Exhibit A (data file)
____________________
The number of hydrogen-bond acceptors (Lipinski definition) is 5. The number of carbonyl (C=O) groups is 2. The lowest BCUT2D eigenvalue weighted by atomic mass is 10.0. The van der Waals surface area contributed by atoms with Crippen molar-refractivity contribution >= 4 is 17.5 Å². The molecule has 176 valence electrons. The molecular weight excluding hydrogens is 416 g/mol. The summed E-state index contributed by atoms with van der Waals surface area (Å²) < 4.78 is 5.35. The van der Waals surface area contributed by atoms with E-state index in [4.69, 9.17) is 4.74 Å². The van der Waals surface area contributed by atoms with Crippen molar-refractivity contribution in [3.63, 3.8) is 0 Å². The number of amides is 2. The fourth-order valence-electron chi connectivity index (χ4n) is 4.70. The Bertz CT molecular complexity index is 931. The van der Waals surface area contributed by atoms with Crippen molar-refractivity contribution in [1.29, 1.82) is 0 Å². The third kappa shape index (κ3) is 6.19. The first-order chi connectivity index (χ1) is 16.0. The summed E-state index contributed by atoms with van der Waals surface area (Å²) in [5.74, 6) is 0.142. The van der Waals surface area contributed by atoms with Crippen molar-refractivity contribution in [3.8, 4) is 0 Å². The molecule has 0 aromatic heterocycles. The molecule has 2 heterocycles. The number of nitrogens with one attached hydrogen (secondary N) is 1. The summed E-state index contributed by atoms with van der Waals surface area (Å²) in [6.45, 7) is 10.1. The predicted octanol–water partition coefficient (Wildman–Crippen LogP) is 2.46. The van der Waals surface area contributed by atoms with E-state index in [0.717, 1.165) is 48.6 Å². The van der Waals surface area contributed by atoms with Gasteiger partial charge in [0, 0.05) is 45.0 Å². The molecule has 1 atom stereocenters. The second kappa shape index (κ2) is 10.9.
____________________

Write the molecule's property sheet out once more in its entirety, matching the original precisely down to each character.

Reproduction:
The number of hydrogen-bond acceptors (Lipinski definition) is 5. The number of carbonyl (C=O) groups is 2. The lowest BCUT2D eigenvalue weighted by atomic mass is 10.0. The van der Waals surface area contributed by atoms with Crippen molar-refractivity contribution >= 4 is 17.5 Å². The molecule has 176 valence electrons. The molecular weight excluding hydrogens is 416 g/mol. The summed E-state index contributed by atoms with van der Waals surface area (Å²) < 4.78 is 5.35. The van der Waals surface area contributed by atoms with E-state index in [4.69, 9.17) is 4.74 Å². The van der Waals surface area contributed by atoms with Crippen molar-refractivity contribution in [3.63, 3.8) is 0 Å². The number of amides is 2. The fourth-order valence-electron chi connectivity index (χ4n) is 4.70. The Bertz CT molecular complexity index is 931. The van der Waals surface area contributed by atoms with Crippen molar-refractivity contribution in [1.29, 1.82) is 0 Å². The third kappa shape index (κ3) is 6.19. The first-order chi connectivity index (χ1) is 16.0. The summed E-state index contributed by atoms with van der Waals surface area (Å²) in [5.74, 6) is 0.142. The van der Waals surface area contributed by atoms with Crippen molar-refractivity contribution in [3.8, 4) is 0 Å². The molecule has 0 aromatic heterocycles. The molecule has 2 heterocycles. The number of nitrogens with one attached hydrogen (secondary N) is 1. The summed E-state index contributed by atoms with van der Waals surface area (Å²) in [6.45, 7) is 10.1. The predicted octanol–water partition coefficient (Wildman–Crippen LogP) is 2.46. The van der Waals surface area contributed by atoms with E-state index in [0.717, 1.165) is 48.6 Å². The van der Waals surface area contributed by atoms with Gasteiger partial charge in [0, 0.05) is 45.0 Å². The molecule has 1 atom stereocenters. The second kappa shape index (κ2) is 10.9.